Theater class interprets ‘Go Ask Alice’

Junior Cassandra V. takes on the role of "Alice." Photo by Vivian Hua

All teenagers have problems, be they social, emotional, addiction, or just plain old bad luck.

“Go Ask Alice” is one of the most captivating stories of a teenage girl who ends up falling off the wagon and into the wrong crowd. The play was based on the book, Go Ask Alice, which was written in 1971, and published under the authorship of Anonymous.

The story is actually a diary of a sensitive, unnamed 16-year-old girl who struggles with drugs and has social and emotional problems.

On Friday, January 6, the second period theatre class gave its own production of “Go Ask Alice.” In their depiction of the story, the protagonist, played by Junior Cassandra V., was given the name of “Alice,” when originally the girl’s name is unknown. The title Go Ask Alice originated from the lyrics of Jefferson Airplane’s song White Rabbit. The song was said to have had drug references that was undetectable by radio censors. The name “Alice” actually has nothing to do with diarist at all, except for the reference to doing drugs. Usually, such an alteration would take away from the story all together, but in the case of this cast, it seemed to connect the girl to the audience more. By giving her an identity, the girl was able to assume the role of an actual teenager and potentially relate to the audience she reaches out to.

Senior Dennis C. and sophomore Jackie C. illustrate the concern of Alice's parents. Photo by Vivian Hua

However, the play did not give much emphasis on the diary and all of Alice’s problems. Her diary was her way to express what she felt and reflect upon her life’s events since she felt that she could not talk to her parents. The cast did, however, give emphasis to the tension between Alice and her parents,who were portrayed by senior Dennis C. and sophomore Jackie C. Voices were raised just right for the audience to acknowledge the fact that the relationship between Alice and her mother was rocky. 

Unfortunately, their character, Alice, did not have much of a medium in which to vent her anger and anguish. The audience was vaguely aware that Alice still kept her diary after she left home, when her friend Chris asked if she was going to write down how she felt about her parents not seeming to care about her and not treating her the way she should be treated.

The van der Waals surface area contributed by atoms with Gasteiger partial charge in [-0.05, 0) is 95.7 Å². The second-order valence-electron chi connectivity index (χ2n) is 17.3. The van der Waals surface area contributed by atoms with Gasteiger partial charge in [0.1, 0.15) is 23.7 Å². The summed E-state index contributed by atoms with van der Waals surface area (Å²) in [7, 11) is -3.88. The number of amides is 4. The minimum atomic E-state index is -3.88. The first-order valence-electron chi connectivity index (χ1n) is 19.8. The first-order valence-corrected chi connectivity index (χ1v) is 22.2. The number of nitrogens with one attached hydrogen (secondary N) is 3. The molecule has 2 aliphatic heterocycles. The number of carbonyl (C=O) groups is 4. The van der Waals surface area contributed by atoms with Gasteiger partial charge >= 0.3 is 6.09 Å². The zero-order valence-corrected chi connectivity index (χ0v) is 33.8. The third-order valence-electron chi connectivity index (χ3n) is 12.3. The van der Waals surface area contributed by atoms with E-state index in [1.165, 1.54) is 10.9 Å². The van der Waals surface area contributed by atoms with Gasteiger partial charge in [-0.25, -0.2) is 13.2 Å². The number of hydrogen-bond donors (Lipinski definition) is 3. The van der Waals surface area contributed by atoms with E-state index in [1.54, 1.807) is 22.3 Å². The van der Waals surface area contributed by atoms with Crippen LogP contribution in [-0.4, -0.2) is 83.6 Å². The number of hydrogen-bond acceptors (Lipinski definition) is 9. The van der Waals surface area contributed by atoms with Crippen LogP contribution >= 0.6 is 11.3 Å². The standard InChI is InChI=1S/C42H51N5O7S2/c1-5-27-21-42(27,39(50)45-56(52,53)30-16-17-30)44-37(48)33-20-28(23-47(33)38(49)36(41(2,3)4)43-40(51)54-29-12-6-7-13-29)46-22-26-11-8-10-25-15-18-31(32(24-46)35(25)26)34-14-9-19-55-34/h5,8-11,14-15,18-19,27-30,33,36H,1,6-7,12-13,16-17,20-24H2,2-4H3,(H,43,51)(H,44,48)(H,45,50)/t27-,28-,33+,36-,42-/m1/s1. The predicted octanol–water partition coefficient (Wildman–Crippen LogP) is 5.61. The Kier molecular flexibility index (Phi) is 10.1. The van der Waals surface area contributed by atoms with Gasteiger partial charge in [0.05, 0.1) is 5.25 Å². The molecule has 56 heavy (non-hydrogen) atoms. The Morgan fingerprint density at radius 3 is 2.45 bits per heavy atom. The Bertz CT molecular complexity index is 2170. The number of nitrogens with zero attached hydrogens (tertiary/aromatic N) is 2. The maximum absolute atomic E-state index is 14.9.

There was also a bit of confusion as to when she became addicted to drugs and what drug she was addicted to. In the original story line, the diarist was given a soda laced with LSD. In the play, the audience heard Alice ask a question about the drinks being spiked, but not much else was mentioned about her taking the drug, nor did they mention that she willingly took more LSD in the days following the party. However, in spite of all this, they did manage to tell of her addiction to sleeping pills, and further constriction on her relationship with her parents.

But aside from this, the play grasped the attention of the audience. Instead of completely making it a tragic saga, the cast added a bit of humor and sentimental moments between Alice and her friends and family. The introduction of her friends Beth (freshman Rosie T.) and Sammy( freshman L.) was quite a laugh, featuring Sammy following Alice around her room and telling her that she is pretty and that he wants to kiss her, followed by her telling him that he is weird.

Her sincere and close relationship with her friend Chris (freshman Nosa I.) was illustrated by how committed she was to going with her when Chris needed to “get away,” and also through her concern for Chris to return home to her family. There was a very touching relationship between Alice and her sister Alexandria (junior Amanda V.), and her brother Tim ( freshman Calvin N.).

The ending the cast gave was still as sad as the original, but they mastered showing how Alice came to be happy and know that her parents cared for her.